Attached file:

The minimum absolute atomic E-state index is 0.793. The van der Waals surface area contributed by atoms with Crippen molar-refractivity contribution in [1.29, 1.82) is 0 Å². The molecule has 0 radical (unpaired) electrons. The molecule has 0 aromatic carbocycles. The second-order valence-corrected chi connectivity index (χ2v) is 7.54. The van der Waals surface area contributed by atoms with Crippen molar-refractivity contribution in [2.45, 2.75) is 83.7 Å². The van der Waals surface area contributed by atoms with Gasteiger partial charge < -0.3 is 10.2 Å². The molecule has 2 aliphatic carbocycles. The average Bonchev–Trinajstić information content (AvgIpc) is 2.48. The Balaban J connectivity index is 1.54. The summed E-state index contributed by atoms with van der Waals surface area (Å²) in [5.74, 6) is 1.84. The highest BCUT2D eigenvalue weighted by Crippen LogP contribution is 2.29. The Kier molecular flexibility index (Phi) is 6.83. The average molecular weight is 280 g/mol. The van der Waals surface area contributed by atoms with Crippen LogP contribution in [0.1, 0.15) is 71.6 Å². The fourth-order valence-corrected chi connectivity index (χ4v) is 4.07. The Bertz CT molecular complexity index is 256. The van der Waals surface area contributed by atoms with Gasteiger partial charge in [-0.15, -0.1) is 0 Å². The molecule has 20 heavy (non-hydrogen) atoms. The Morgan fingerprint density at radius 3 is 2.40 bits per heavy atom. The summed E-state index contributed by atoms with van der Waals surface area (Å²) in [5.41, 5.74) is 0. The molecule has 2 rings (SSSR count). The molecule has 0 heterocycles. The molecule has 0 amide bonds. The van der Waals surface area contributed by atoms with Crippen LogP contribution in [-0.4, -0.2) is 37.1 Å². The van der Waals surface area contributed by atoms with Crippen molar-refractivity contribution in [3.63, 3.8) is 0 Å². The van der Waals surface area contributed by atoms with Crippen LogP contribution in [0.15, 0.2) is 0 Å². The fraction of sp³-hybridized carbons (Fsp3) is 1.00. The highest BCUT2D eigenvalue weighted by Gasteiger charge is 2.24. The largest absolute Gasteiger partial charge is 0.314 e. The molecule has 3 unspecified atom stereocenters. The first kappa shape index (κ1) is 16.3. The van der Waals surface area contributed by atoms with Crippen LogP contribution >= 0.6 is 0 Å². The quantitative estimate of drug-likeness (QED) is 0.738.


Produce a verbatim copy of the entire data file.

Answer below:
The minimum absolute atomic E-state index is 0.793. The van der Waals surface area contributed by atoms with Crippen molar-refractivity contribution in [1.29, 1.82) is 0 Å². The molecule has 0 radical (unpaired) electrons. The molecule has 0 aromatic carbocycles. The second-order valence-corrected chi connectivity index (χ2v) is 7.54. The van der Waals surface area contributed by atoms with Crippen molar-refractivity contribution in [2.45, 2.75) is 83.7 Å². The van der Waals surface area contributed by atoms with Gasteiger partial charge < -0.3 is 10.2 Å². The molecule has 2 aliphatic carbocycles. The average Bonchev–Trinajstić information content (AvgIpc) is 2.48. The Balaban J connectivity index is 1.54. The summed E-state index contributed by atoms with van der Waals surface area (Å²) in [5.74, 6) is 1.84. The highest BCUT2D eigenvalue weighted by Crippen LogP contribution is 2.29. The Kier molecular flexibility index (Phi) is 6.83. The average molecular weight is 280 g/mol. The van der Waals surface area contributed by atoms with Crippen LogP contribution in [0.1, 0.15) is 71.6 Å². The fourth-order valence-corrected chi connectivity index (χ4v) is 4.07. The Bertz CT molecular complexity index is 256. The van der Waals surface area contributed by atoms with Gasteiger partial charge in [-0.15, -0.1) is 0 Å². The molecule has 20 heavy (non-hydrogen) atoms. The Morgan fingerprint density at radius 3 is 2.40 bits per heavy atom. The summed E-state index contributed by atoms with van der Waals surface area (Å²) in [5.41, 5.74) is 0. The molecule has 2 rings (SSSR count). The molecule has 0 heterocycles. The molecule has 0 amide bonds. The van der Waals surface area contributed by atoms with Crippen LogP contribution in [-0.4, -0.2) is 37.1 Å². The van der Waals surface area contributed by atoms with Crippen molar-refractivity contribution in [3.63, 3.8) is 0 Å². The van der Waals surface area contributed by atoms with Crippen LogP contribution in [0.15, 0.2) is 0 Å². The fraction of sp³-hybridized carbons (Fsp3) is 1.00. The highest BCUT2D eigenvalue weighted by Gasteiger charge is 2.24. The largest absolute Gasteiger partial charge is 0.314 e. The molecule has 3 unspecified atom stereocenters. The first kappa shape index (κ1) is 16.3. The van der Waals surface area contributed by atoms with Crippen LogP contribution >= 0.6 is 0 Å². The quantitative estimate of drug-likeness (QED) is 0.738.